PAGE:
Antimotility agents such as loperamide (an opiate) may reduce the duration of diarrhoea in children, but are not recommended for children aged under 12 years. There are concerns regarding reported adverse effects, which include lethargy, ileus, respiratory depression, coma and death.22 The use of loperamide in children with acute diarrhoea has been evaluated in five RCTs.32 In two of the three trials reporting effect on duration of diarrhoea, taking loperamide (compared with placebo) significantly reduced diarrhoea duration. There was no significant difference in the groups receiving loperamide or placebo in the duration of hospital stay (reported in three RCTs). Weight gain at 3 days was better in children receiving loperamide than in the group receiving placebo (two of the three trials reporting weight gain). Four of the five RCTs reported no adverse effects from loperamide. In the remaining trial, an increased rate of adverse events (including abdominal distension and lethargy) occurred in children receiving loperamide, and the rates of adverse events were higher in those receiving the higher (0.8 mg/kg) compared with the lower (0.4 mg/kg) dose of loperamide.

Do lactose-free feeds reduce diarrhoea duration in infants and young children with acute gastroenteritis?

Damage to the small intestinal mucosa by pathogens causing acute gastroenteritis may result in temporary lactose intolerance. In the child with prolonged watery diarrhoea (> 7 days) associated with perianal excoriation, carbohydrate malabsorption should be excluded by testing the stool for reducing substances and, if confirmed, lactose-free feeds may be indicated.

But should lactose-free feeds be used routinely in the initial management of gastroenteritis to reduce the duration of symptoms? In a systematic review33 of studies comparing lactose-free and lactose-containing diets for children with diarrhoea and mild to moderate dehydration, lactose-free diets appeared to decrease the duration of diarrhoea in some subgroups of children. The significant heterogeneity between these studies brings into question the validity of pooling these data. Of five RCTs published subsequently,32 three small studies reported no difference in diarrhoea duration between groups. In the two larger trials children receiving lactose-free feeds had reduced duration of diarrhoea compared with children receiving lactose-containing feeds. Thus, there is some evidence that a lactose-free diet may reduce the duration of diarrhoea in children with acute gastroenteritis. It is difficult to make a general recommendation regarding this question owing to the significant variability in results of RCTs.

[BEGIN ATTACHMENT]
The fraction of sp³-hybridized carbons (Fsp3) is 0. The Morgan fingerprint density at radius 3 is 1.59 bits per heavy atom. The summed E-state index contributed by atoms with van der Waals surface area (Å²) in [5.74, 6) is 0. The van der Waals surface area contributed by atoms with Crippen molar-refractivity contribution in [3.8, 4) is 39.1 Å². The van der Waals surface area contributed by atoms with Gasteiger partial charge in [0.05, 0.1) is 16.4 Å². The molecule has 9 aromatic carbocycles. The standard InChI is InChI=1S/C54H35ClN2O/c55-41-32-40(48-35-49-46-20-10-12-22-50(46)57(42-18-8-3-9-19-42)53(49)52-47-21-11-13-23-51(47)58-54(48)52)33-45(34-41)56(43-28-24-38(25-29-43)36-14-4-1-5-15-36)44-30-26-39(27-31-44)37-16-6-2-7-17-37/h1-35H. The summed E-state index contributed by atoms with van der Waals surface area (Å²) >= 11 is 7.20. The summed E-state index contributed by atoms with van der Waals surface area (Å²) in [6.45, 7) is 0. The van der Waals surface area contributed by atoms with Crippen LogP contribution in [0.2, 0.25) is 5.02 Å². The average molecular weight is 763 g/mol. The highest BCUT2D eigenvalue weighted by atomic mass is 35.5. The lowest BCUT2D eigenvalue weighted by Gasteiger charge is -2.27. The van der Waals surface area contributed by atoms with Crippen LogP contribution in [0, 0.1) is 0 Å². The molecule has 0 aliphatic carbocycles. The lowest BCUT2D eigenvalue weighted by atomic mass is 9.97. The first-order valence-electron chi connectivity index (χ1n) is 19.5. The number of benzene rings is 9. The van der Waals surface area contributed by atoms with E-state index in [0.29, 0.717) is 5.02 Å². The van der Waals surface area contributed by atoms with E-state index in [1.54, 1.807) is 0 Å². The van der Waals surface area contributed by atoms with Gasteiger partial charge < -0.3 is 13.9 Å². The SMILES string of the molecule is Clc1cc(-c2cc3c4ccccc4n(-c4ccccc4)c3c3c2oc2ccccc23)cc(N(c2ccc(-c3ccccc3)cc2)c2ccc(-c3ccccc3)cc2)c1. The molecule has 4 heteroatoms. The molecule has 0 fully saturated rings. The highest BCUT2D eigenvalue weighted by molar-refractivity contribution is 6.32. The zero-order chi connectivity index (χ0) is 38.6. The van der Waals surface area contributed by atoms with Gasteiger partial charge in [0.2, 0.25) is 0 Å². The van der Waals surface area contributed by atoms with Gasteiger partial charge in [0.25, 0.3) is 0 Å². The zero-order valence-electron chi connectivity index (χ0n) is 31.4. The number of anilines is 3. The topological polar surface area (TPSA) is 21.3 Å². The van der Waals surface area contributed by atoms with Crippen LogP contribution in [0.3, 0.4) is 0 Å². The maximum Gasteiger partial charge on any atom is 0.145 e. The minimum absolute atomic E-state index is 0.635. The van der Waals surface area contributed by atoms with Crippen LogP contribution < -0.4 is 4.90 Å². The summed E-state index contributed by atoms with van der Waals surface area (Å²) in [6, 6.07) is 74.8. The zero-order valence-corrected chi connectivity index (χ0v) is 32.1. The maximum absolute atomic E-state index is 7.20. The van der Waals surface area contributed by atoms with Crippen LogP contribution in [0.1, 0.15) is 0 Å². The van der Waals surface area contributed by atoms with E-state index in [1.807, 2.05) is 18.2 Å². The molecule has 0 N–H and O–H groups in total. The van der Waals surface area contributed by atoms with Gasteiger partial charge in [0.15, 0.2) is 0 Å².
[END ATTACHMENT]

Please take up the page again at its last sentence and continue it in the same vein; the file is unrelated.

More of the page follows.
Public health perspective

Gastroenteritis, predominantly caused by rotavirus, remains a major cause of morbidity in young children. The approach to prevention in the community must be multipronged and should include licensing of new vaccines (including a rotavirus vaccine), educating people about personal and food hygiene, and encouraging breastfeeding. Probiotics may prove useful both for preventing infectious diarrhoea and as an adjunct to oral rehydration therapy.34 Future development of safe antimotility and antisecretory agents may also be valuable to reduce diarrhoeal losses in some children. However, the immediate challenge is to increase the use of treatments of proven efficacy — including ORSs — and to minimise the risk of iatrogenic harm from unnecessary use of intravenous fluids, antibiotics, and antidiarrhoeal and antiemetic agents.

Evidence-based practice tips


  • Intravenous fluids are recommended for children with shock and/or severe dehydration. Oral rehydration is the treatment of choice in mild to moderate dehydration — it is equally effective and has fewer adverse effects than intravenous therapy (I).18,19